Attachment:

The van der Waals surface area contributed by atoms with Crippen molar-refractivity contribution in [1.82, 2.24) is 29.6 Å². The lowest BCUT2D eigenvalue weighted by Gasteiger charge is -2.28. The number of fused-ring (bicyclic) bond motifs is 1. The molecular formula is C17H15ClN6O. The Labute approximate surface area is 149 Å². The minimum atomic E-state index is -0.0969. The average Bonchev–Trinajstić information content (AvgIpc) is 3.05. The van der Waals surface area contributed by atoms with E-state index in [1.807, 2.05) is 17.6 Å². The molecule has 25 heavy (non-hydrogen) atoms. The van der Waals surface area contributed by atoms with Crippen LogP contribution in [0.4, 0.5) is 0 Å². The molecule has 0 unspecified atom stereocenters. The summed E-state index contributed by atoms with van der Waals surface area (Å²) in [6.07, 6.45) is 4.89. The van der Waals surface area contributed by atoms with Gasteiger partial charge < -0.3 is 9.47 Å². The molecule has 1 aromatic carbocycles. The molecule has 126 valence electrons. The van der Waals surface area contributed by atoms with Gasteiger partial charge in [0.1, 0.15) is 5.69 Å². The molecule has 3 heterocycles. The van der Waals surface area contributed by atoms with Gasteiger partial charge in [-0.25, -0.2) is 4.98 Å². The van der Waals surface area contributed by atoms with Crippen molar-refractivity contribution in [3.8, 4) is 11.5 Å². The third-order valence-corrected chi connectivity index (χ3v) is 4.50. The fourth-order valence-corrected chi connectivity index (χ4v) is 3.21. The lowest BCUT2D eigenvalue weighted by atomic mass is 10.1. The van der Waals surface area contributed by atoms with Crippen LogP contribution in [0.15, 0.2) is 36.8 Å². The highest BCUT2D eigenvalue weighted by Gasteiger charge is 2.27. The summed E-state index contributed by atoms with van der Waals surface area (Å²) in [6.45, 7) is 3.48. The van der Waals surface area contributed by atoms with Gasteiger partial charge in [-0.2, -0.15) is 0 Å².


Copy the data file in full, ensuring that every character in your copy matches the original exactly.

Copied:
The van der Waals surface area contributed by atoms with Crippen molar-refractivity contribution in [1.82, 2.24) is 29.6 Å². The lowest BCUT2D eigenvalue weighted by Gasteiger charge is -2.28. The number of fused-ring (bicyclic) bond motifs is 1. The molecular formula is C17H15ClN6O. The Labute approximate surface area is 149 Å². The minimum atomic E-state index is -0.0969. The average Bonchev–Trinajstić information content (AvgIpc) is 3.05. The van der Waals surface area contributed by atoms with E-state index in [1.807, 2.05) is 17.6 Å². The molecule has 25 heavy (non-hydrogen) atoms. The van der Waals surface area contributed by atoms with Crippen LogP contribution in [0.4, 0.5) is 0 Å². The molecule has 0 unspecified atom stereocenters. The summed E-state index contributed by atoms with van der Waals surface area (Å²) in [6.07, 6.45) is 4.89. The van der Waals surface area contributed by atoms with Gasteiger partial charge < -0.3 is 9.47 Å². The molecule has 1 aromatic carbocycles. The molecule has 126 valence electrons. The van der Waals surface area contributed by atoms with Gasteiger partial charge in [0.1, 0.15) is 5.69 Å². The molecule has 3 heterocycles. The van der Waals surface area contributed by atoms with Gasteiger partial charge in [-0.25, -0.2) is 4.98 Å². The van der Waals surface area contributed by atoms with Crippen molar-refractivity contribution in [3.8, 4) is 11.5 Å². The third-order valence-corrected chi connectivity index (χ3v) is 4.50. The fourth-order valence-corrected chi connectivity index (χ4v) is 3.21. The lowest BCUT2D eigenvalue weighted by atomic mass is 10.1. The van der Waals surface area contributed by atoms with Crippen LogP contribution in [0.15, 0.2) is 36.8 Å². The highest BCUT2D eigenvalue weighted by Gasteiger charge is 2.27. The summed E-state index contributed by atoms with van der Waals surface area (Å²) in [6.45, 7) is 3.48. The van der Waals surface area contributed by atoms with Gasteiger partial charge in [-0.2, -0.15) is 0 Å².